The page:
Under the scheme’s requirements, companies had to declare to banks what their “self-certified annual turnover” was, fill out a form and declare the validity of this information to determine the size of the loan for which they were eligible. In most cases, it appears that there were no attempts by banks to verify these allegations, even when “red flags” against fraud were within reach.
The “Times” identified 124 cases between October 2021 and March 2022 in which drivers were excluded, or were subject to bankruptcy pledges due to abuse. In at least seven of these cases, unqualified managers or bankruptcy players used the loans to continue playing the gambling games.
In 18 other cases, managers took cash in cash from loans and other forms of COVID-19 support for unclear purposes, and could not prove that they used the money for their business. Other examples identified include the use of drivers to buy cars or renovate their homes.
More than one in three of the 230 disqualifications listed on the insolvency service website at the end of March involved some form of abuse.
One insolvency practitioner said that in many cases, drivers of fraud not related to pandemic schemes committed abuse.
Clarke said he feared the cases had so far been preceded by “an avalanche of setbacks that made their way through the system”.
“The failures in prudential investigations are staggering, proving that there is in fact no protection for the money being sent,” he added. He continued, “It would have taken a junior researcher just 15 minutes to do the kind of basic due diligence that would prevent these cases, which could cost as little as £ 20 ($ 25.1) per loan, from happening.”
Shadow Chancellor Rachel Reeves said: “These stories are the shocking result of Finance Minister Rishi Sunak’s repeated disregard for warnings about the lack of anti-fraud measures in his support schemes. It is especially painful when the government imposes new taxes on workers and businesses. “
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“Our (Covid) support schemes have been implemented at unprecedented speeds and have managed to protect millions of jobs and businesses at the height of the pandemic,” a Treasury spokesman said.
“Last year, we stopped about 2.2 billion pounds ($ 2.7 billion) of potential fraud through the lending scheme, and 743 million pounds ($ 934.8 million) more than required for leave grants,” he added. The new Taxpayer Protection Task Force, which has about 1,300 employees, is expected to recover an additional £ 1 billion ($ 1.2 billion) in taxpayers’ money.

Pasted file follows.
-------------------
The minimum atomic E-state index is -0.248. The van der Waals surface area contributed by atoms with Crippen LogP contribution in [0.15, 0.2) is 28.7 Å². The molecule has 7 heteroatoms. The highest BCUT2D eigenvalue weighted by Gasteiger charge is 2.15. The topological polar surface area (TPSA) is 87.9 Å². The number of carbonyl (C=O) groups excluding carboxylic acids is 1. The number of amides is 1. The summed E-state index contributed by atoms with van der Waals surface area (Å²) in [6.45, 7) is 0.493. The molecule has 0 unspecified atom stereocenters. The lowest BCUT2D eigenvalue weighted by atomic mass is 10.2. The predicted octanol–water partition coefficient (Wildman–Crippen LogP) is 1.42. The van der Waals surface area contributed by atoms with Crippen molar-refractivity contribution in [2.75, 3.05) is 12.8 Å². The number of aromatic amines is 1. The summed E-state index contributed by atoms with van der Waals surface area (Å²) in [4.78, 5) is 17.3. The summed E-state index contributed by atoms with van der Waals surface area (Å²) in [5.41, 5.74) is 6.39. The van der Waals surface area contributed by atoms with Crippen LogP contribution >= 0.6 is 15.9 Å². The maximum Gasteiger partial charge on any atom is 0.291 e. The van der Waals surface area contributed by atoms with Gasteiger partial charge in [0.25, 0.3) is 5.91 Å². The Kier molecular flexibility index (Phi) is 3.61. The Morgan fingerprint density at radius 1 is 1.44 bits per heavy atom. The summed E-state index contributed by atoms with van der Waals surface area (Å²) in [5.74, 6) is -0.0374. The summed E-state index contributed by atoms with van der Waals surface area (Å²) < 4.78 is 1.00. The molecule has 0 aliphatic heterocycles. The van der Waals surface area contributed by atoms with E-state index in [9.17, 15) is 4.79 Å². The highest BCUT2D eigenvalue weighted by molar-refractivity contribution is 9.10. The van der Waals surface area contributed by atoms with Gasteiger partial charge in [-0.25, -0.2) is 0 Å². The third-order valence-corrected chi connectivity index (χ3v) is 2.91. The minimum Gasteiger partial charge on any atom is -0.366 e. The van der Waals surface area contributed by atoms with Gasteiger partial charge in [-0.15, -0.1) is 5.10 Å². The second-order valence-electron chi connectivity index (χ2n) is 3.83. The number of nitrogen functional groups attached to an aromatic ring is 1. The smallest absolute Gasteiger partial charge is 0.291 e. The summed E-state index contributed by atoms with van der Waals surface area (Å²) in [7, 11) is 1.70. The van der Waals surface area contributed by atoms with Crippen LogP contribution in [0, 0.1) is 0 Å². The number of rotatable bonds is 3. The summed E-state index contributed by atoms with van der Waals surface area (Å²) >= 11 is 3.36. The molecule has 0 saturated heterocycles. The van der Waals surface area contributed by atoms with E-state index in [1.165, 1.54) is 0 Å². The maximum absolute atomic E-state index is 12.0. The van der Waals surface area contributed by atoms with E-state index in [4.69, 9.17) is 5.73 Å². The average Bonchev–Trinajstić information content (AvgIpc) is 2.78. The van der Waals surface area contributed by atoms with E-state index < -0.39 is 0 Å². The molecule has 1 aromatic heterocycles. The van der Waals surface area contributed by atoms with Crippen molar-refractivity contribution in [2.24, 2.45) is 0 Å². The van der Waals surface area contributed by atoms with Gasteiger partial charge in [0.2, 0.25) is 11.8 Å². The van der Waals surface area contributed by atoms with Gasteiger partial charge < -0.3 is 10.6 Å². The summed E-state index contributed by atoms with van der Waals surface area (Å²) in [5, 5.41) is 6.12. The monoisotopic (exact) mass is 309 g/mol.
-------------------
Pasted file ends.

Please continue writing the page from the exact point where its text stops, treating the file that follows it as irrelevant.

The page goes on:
The spokesman said there were active criminal investigations and that the National Investigation Agency had arrested 49 people in such cases.
The British Business Bank, a state-owned development bank set up to increase lending to small and medium-sized enterprises, has been given the task of managing the recovery scheme, including Treasury pandemic support programs.
“Since the scheme was launched, UK Business Bank has worked with lenders and across the government to prevent, detect and combat fraud and put in place additional measures as soon as possible to reduce fraud risk, including use of data from work-at-home businesses, ”the bank said.
Concerns about transparency
Ministers spend tens of thousands of pounds of taxpayers’ money to fight to prevent the public from knowing where billions of coronavirus loans have ended up.
The British Business Bank, which handled the government’s schemes, has refused to publish its records of who received the money for more than a year, and is fighting transparency advocates in the courts, the newspaper said.
Specialists say releasing information could help tackle fraud. However, the government says it could lead to “activity” against suspected fraudsters.
The Anti-fraud Advisory Committee, an independent charity made up of the anti-fraud community, wrote to Rishi Sunak in June 2020, explaining that the “lack of transparency” about who benefited from the schemes provided an “opportunity” to deceive the UK “.
The letter, signed by David Clark, head of the organization and head of fraud at the City of London Police, and Rosalind Wright, former director of the Serious Fraud Office, said transparency was required because of “serious vulnerabilities affecting fraudsters and corrupt insiders”. make possible. to exploit the Recovery Scheme and the Coronavirus County Loan Scheme (CBIL). ) “.
They told Sunak that “the publication of the information will help deter and detect crime by enabling the public and businesses to check the creditworthiness of customers and suppliers.”
“Law enforcers and credit agencies will also be able to conduct research and fit data to identify crime using established methods,” the letter reads.
Transparency activists had to refer the bank to the information court in an attempt to force him to publish the information.
Full disclosure is subject to a fraction of the tens of billions of pounds of public money spent to support businesses through the pandemic. This includes much of the £ 80 billion ($ 100.5 billion) in pandemic money borrowed, and £ 70 billion ($ 88 billion) in lease payments.
It did not provide details about the identities of the 1.6 million companies that borrowed a total of £ 47.4 billion ($ 59.5 billion) through the lending scheme, unless it appeared in court or bankruptcy cases.